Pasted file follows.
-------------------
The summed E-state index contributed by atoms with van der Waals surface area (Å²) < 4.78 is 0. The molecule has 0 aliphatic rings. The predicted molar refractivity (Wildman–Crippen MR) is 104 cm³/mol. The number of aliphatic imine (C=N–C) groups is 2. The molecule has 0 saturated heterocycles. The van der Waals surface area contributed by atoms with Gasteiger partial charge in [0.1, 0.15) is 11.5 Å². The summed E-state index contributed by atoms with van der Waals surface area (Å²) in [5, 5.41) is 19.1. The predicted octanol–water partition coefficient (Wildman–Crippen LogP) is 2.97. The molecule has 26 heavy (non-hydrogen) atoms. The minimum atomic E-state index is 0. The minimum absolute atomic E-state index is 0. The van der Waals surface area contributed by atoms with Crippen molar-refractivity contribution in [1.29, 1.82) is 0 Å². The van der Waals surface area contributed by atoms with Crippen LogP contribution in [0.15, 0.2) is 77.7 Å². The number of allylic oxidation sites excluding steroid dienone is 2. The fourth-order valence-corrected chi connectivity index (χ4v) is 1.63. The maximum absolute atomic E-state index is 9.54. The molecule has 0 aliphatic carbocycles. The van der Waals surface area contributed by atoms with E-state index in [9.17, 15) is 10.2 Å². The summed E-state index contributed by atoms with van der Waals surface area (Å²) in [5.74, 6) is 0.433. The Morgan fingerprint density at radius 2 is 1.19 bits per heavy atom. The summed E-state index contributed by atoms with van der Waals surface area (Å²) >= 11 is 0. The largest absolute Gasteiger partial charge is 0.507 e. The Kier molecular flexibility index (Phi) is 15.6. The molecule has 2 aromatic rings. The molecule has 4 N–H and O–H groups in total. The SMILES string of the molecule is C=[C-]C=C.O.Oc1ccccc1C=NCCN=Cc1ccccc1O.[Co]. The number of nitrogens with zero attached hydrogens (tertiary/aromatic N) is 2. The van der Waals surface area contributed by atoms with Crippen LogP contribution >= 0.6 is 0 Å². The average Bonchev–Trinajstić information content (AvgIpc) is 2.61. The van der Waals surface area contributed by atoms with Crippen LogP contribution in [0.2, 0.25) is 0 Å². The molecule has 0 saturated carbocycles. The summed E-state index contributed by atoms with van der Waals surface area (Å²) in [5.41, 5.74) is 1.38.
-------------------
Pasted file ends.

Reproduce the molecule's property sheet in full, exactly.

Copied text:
The summed E-state index contributed by atoms with van der Waals surface area (Å²) < 4.78 is 0. The molecule has 0 aliphatic rings. The predicted molar refractivity (Wildman–Crippen MR) is 104 cm³/mol. The number of aliphatic imine (C=N–C) groups is 2. The molecule has 0 saturated heterocycles. The van der Waals surface area contributed by atoms with Gasteiger partial charge in [0.1, 0.15) is 11.5 Å². The summed E-state index contributed by atoms with van der Waals surface area (Å²) in [5, 5.41) is 19.1. The predicted octanol–water partition coefficient (Wildman–Crippen LogP) is 2.97. The molecule has 26 heavy (non-hydrogen) atoms. The minimum atomic E-state index is 0. The minimum absolute atomic E-state index is 0. The van der Waals surface area contributed by atoms with Crippen molar-refractivity contribution in [1.29, 1.82) is 0 Å². The van der Waals surface area contributed by atoms with Crippen LogP contribution in [0.15, 0.2) is 77.7 Å². The number of allylic oxidation sites excluding steroid dienone is 2. The fourth-order valence-corrected chi connectivity index (χ4v) is 1.63. The maximum absolute atomic E-state index is 9.54. The molecule has 0 aliphatic carbocycles. The van der Waals surface area contributed by atoms with E-state index in [9.17, 15) is 10.2 Å². The summed E-state index contributed by atoms with van der Waals surface area (Å²) in [5.74, 6) is 0.433. The Morgan fingerprint density at radius 2 is 1.19 bits per heavy atom. The summed E-state index contributed by atoms with van der Waals surface area (Å²) >= 11 is 0. The largest absolute Gasteiger partial charge is 0.507 e. The Kier molecular flexibility index (Phi) is 15.6. The molecule has 2 aromatic rings. The molecule has 4 N–H and O–H groups in total. The SMILES string of the molecule is C=[C-]C=C.O.Oc1ccccc1C=NCCN=Cc1ccccc1O.[Co]. The number of nitrogens with zero attached hydrogens (tertiary/aromatic N) is 2. The van der Waals surface area contributed by atoms with Crippen LogP contribution >= 0.6 is 0 Å². The average Bonchev–Trinajstić information content (AvgIpc) is 2.61. The van der Waals surface area contributed by atoms with Crippen LogP contribution in [0.2, 0.25) is 0 Å². The molecule has 0 saturated carbocycles. The summed E-state index contributed by atoms with van der Waals surface area (Å²) in [5.41, 5.74) is 1.38.